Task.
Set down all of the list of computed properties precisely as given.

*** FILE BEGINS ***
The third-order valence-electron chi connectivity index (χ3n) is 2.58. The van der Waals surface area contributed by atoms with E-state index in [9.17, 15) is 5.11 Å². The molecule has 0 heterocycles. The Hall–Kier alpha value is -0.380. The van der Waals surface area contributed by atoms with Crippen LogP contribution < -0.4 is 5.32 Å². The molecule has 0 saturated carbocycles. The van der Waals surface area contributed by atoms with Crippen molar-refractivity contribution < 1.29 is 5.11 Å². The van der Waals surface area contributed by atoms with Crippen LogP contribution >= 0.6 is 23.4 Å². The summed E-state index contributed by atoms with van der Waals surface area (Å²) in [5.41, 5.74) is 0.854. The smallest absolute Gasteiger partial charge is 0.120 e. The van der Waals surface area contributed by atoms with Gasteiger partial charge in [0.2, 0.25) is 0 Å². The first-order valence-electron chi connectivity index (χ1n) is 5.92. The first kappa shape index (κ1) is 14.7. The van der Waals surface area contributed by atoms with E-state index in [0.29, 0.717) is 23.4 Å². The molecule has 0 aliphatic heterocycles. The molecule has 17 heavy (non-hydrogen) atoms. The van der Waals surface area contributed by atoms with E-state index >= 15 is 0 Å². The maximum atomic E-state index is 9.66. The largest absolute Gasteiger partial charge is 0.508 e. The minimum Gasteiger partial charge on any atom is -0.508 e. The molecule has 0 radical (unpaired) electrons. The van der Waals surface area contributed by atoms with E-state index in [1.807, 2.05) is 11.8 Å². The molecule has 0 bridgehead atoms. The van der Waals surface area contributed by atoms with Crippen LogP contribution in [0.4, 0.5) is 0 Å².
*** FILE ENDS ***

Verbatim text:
The third-order valence-electron chi connectivity index (χ3n) is 2.58. The van der Waals surface area contributed by atoms with E-state index in [9.17, 15) is 5.11 Å². The molecule has 0 heterocycles. The Hall–Kier alpha value is -0.380. The van der Waals surface area contributed by atoms with Crippen LogP contribution < -0.4 is 5.32 Å². The molecule has 0 saturated carbocycles. The van der Waals surface area contributed by atoms with Crippen molar-refractivity contribution < 1.29 is 5.11 Å². The van der Waals surface area contributed by atoms with Crippen LogP contribution >= 0.6 is 23.4 Å². The summed E-state index contributed by atoms with van der Waals surface area (Å²) in [5.41, 5.74) is 0.854. The smallest absolute Gasteiger partial charge is 0.120 e. The van der Waals surface area contributed by atoms with Gasteiger partial charge in [0.2, 0.25) is 0 Å². The first-order valence-electron chi connectivity index (χ1n) is 5.92. The first kappa shape index (κ1) is 14.7. The van der Waals surface area contributed by atoms with E-state index in [0.29, 0.717) is 23.4 Å². The molecule has 0 aliphatic heterocycles. The molecule has 17 heavy (non-hydrogen) atoms. The van der Waals surface area contributed by atoms with E-state index >= 15 is 0 Å². The maximum atomic E-state index is 9.66. The largest absolute Gasteiger partial charge is 0.508 e. The minimum Gasteiger partial charge on any atom is -0.508 e. The molecule has 0 radical (unpaired) electrons. The van der Waals surface area contributed by atoms with E-state index in [1.807, 2.05) is 11.8 Å². The molecule has 0 bridgehead atoms. The van der Waals surface area contributed by atoms with Crippen LogP contribution in [0.4, 0.5) is 0 Å².